No one will tell you that there is not a common taxi system here like there is in most modern countries – a standard fare and commute. I learned that the hard way. What was usually an 80 kuna ride, I was charged 140 kuna and the taxi driver told me that they were a private company and could charge what they meter. Cash only. So in a city of no Uber I learned that you have to ask what the fare will be upfront so as not to be shocked when you step out. My ride from the airport to my friend’s place taught me that. I nearly fell out of the cab in shock when I arrived and was told a 15-minute ride cost me almost 80 dollars.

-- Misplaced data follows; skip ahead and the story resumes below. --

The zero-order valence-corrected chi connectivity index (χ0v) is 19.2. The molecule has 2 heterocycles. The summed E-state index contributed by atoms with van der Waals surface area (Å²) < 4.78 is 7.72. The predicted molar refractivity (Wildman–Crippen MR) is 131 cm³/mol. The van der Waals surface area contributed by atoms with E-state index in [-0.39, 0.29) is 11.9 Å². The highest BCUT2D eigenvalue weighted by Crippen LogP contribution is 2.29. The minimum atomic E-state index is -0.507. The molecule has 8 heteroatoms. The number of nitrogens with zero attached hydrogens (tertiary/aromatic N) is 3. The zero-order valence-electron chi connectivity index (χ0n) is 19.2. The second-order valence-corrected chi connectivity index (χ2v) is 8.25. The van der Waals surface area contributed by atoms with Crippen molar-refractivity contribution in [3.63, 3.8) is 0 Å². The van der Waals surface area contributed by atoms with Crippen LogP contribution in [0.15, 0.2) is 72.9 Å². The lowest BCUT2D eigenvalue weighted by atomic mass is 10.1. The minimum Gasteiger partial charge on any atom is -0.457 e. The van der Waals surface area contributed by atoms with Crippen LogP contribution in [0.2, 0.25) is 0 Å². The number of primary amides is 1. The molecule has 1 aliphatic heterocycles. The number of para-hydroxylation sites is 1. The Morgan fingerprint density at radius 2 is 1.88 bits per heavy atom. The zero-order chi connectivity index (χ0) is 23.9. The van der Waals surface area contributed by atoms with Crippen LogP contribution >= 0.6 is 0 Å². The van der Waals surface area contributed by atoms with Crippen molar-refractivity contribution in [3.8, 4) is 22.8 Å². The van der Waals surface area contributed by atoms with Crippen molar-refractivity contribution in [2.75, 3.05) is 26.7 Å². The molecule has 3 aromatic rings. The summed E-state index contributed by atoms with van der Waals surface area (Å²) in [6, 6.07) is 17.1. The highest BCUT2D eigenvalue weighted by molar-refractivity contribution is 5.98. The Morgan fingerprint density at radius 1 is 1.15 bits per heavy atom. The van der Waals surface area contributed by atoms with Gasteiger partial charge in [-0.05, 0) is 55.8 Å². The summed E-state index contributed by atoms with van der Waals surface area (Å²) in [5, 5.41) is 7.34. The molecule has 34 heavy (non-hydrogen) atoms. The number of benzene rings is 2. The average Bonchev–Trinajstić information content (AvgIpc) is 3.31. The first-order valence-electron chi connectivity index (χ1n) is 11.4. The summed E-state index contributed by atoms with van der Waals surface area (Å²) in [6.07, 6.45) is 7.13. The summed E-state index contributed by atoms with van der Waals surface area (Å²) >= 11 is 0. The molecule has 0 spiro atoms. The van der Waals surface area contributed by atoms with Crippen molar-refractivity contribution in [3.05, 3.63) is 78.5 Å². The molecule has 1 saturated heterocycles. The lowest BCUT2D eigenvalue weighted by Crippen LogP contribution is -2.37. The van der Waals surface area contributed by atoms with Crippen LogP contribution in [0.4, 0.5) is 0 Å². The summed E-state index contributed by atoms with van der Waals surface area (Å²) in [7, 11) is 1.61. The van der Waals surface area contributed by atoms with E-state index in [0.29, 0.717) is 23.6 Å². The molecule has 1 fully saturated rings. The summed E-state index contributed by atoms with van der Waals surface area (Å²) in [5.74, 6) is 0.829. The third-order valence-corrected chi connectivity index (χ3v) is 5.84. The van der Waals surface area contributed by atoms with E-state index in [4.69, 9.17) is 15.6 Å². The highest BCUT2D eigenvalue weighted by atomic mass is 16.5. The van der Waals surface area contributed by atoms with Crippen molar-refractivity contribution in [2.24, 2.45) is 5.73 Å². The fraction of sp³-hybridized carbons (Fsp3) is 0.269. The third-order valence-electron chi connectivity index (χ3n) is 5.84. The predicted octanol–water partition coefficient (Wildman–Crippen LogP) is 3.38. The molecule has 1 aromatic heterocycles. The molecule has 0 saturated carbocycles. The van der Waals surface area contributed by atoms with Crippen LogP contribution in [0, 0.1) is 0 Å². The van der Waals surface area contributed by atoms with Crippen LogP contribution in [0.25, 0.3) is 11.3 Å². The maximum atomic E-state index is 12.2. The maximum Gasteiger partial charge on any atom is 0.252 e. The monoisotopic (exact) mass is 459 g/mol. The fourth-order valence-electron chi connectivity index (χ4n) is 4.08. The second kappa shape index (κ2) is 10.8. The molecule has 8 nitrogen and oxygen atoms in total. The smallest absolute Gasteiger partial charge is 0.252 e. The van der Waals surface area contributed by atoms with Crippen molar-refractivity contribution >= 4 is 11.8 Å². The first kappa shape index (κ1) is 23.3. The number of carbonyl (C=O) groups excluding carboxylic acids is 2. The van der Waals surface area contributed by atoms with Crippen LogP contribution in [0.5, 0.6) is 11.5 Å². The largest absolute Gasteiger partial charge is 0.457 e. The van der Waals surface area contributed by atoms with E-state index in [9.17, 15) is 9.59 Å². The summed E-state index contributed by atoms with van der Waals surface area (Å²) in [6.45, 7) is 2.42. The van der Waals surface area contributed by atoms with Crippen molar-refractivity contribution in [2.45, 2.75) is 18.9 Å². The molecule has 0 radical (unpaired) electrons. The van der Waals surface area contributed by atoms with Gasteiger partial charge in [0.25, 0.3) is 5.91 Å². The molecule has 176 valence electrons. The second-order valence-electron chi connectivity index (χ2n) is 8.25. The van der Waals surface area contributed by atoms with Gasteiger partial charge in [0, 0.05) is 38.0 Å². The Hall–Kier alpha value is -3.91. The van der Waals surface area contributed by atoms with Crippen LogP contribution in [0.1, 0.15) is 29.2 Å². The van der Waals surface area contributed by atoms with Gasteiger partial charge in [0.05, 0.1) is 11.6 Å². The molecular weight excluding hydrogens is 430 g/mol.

Jebiga, jebote and kurac are all I heard when I tried to explain my experience to others. If they are rude to you, be rude to them is what I was told. But it is not in me to be rude. Today I went to pay a bill at the Fina, and the cashier pushed it back to me. And I pushed it back to her. And she impatiently said (hearing that I was a foreigner with my thick accent) that I needed to fill out a payment slip which she pushed across the desk to me. Not knowing the language, I painstakingly filled out the form myself while she sat there and sighed and was impatient with my ineptness. I don’t need to be bowed to and coddled or handled with kid gloves; I just need a bit of patience and kindness and help. I want to be here, I want to belong. I want to pay my bills fast and take the bus without hesitation and not dread dealing with rudeness or animosity. But those experiences are few and far between. And when you find one nice experience, it can change your day by God!